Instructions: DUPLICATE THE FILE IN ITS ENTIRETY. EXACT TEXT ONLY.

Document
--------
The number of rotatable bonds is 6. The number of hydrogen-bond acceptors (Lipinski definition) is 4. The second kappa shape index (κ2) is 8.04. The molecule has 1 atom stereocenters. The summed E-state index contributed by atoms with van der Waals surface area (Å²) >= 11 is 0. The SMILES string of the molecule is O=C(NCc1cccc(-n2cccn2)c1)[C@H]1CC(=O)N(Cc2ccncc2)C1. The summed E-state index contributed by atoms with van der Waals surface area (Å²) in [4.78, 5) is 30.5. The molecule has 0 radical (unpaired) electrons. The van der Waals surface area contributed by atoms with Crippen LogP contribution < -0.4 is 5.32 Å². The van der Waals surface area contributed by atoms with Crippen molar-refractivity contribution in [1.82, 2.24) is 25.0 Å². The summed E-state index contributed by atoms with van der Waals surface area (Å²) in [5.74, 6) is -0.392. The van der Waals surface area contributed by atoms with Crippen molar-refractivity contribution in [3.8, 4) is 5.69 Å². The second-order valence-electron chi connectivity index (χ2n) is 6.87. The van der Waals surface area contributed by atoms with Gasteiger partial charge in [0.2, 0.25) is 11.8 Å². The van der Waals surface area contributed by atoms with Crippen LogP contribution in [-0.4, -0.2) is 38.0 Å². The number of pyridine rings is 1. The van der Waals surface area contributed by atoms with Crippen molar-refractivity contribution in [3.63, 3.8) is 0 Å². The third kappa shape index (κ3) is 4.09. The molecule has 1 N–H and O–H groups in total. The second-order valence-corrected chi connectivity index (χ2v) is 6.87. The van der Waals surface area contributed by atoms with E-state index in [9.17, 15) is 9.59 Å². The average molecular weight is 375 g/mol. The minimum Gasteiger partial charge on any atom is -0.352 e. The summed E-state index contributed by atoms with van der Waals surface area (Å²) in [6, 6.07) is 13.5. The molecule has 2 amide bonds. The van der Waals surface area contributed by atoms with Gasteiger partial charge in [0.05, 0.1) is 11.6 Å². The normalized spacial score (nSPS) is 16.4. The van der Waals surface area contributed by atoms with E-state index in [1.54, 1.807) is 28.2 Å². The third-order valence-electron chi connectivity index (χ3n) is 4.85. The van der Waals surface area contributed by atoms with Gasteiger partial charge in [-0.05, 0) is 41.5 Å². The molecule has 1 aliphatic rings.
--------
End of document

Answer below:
The number of rotatable bonds is 6. The number of hydrogen-bond acceptors (Lipinski definition) is 4. The second kappa shape index (κ2) is 8.04. The molecule has 1 atom stereocenters. The summed E-state index contributed by atoms with van der Waals surface area (Å²) >= 11 is 0. The SMILES string of the molecule is O=C(NCc1cccc(-n2cccn2)c1)[C@H]1CC(=O)N(Cc2ccncc2)C1. The summed E-state index contributed by atoms with van der Waals surface area (Å²) in [4.78, 5) is 30.5. The molecule has 0 radical (unpaired) electrons. The van der Waals surface area contributed by atoms with Crippen LogP contribution < -0.4 is 5.32 Å². The van der Waals surface area contributed by atoms with Crippen molar-refractivity contribution in [1.82, 2.24) is 25.0 Å². The summed E-state index contributed by atoms with van der Waals surface area (Å²) in [5.74, 6) is -0.392. The van der Waals surface area contributed by atoms with Crippen molar-refractivity contribution in [3.8, 4) is 5.69 Å². The second-order valence-electron chi connectivity index (χ2n) is 6.87. The van der Waals surface area contributed by atoms with Gasteiger partial charge in [0.2, 0.25) is 11.8 Å². The van der Waals surface area contributed by atoms with Crippen LogP contribution in [-0.4, -0.2) is 38.0 Å². The number of pyridine rings is 1. The van der Waals surface area contributed by atoms with Crippen molar-refractivity contribution in [3.63, 3.8) is 0 Å². The third kappa shape index (κ3) is 4.09. The molecule has 1 N–H and O–H groups in total. The second-order valence-corrected chi connectivity index (χ2v) is 6.87. The van der Waals surface area contributed by atoms with E-state index in [9.17, 15) is 9.59 Å². The average molecular weight is 375 g/mol. The minimum Gasteiger partial charge on any atom is -0.352 e. The summed E-state index contributed by atoms with van der Waals surface area (Å²) in [6, 6.07) is 13.5. The molecule has 2 amide bonds. The van der Waals surface area contributed by atoms with Gasteiger partial charge in [0.05, 0.1) is 11.6 Å². The normalized spacial score (nSPS) is 16.4. The van der Waals surface area contributed by atoms with E-state index in [1.54, 1.807) is 28.2 Å². The third-order valence-electron chi connectivity index (χ3n) is 4.85. The van der Waals surface area contributed by atoms with Gasteiger partial charge in [-0.05, 0) is 41.5 Å². The molecule has 1 aliphatic rings.